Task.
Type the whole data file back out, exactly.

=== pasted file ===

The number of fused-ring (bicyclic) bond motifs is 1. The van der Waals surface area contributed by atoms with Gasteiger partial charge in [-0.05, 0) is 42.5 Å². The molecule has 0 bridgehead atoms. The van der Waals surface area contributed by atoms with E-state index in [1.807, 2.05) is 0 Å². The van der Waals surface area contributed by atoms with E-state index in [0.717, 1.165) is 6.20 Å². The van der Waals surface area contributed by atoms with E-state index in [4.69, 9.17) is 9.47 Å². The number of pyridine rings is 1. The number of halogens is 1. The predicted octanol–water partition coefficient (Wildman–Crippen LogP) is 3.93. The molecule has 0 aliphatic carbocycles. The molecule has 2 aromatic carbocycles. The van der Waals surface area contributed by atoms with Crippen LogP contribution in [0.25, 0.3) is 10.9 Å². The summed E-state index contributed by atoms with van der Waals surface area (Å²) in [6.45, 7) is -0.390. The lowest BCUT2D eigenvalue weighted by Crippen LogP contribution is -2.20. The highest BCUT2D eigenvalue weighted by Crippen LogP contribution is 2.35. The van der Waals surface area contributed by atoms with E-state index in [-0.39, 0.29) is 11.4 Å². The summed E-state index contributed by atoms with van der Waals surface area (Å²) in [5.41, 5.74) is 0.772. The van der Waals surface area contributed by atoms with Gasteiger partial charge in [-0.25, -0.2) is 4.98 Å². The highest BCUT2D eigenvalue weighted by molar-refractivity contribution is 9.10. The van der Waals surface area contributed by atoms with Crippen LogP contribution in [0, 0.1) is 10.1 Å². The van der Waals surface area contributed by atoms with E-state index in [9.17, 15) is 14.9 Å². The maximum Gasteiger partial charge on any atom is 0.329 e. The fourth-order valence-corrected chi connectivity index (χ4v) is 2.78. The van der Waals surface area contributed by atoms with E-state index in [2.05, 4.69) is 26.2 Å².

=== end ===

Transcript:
The number of fused-ring (bicyclic) bond motifs is 1. The van der Waals surface area contributed by atoms with Gasteiger partial charge in [-0.05, 0) is 42.5 Å². The molecule has 0 bridgehead atoms. The van der Waals surface area contributed by atoms with E-state index in [1.807, 2.05) is 0 Å². The van der Waals surface area contributed by atoms with E-state index in [0.717, 1.165) is 6.20 Å². The van der Waals surface area contributed by atoms with E-state index in [4.69, 9.17) is 9.47 Å². The number of pyridine rings is 1. The number of halogens is 1. The predicted octanol–water partition coefficient (Wildman–Crippen LogP) is 3.93. The molecule has 0 aliphatic carbocycles. The molecule has 2 aromatic carbocycles. The van der Waals surface area contributed by atoms with Crippen LogP contribution in [0.25, 0.3) is 10.9 Å². The summed E-state index contributed by atoms with van der Waals surface area (Å²) in [6.45, 7) is -0.390. The lowest BCUT2D eigenvalue weighted by Crippen LogP contribution is -2.20. The highest BCUT2D eigenvalue weighted by Crippen LogP contribution is 2.35. The van der Waals surface area contributed by atoms with E-state index in [-0.39, 0.29) is 11.4 Å². The summed E-state index contributed by atoms with van der Waals surface area (Å²) in [5.41, 5.74) is 0.772. The van der Waals surface area contributed by atoms with Gasteiger partial charge in [-0.25, -0.2) is 4.98 Å². The highest BCUT2D eigenvalue weighted by molar-refractivity contribution is 9.10. The van der Waals surface area contributed by atoms with Crippen LogP contribution in [0, 0.1) is 10.1 Å². The van der Waals surface area contributed by atoms with E-state index in [9.17, 15) is 14.9 Å². The maximum Gasteiger partial charge on any atom is 0.329 e. The fourth-order valence-corrected chi connectivity index (χ4v) is 2.78. The van der Waals surface area contributed by atoms with E-state index in [2.05, 4.69) is 26.2 Å².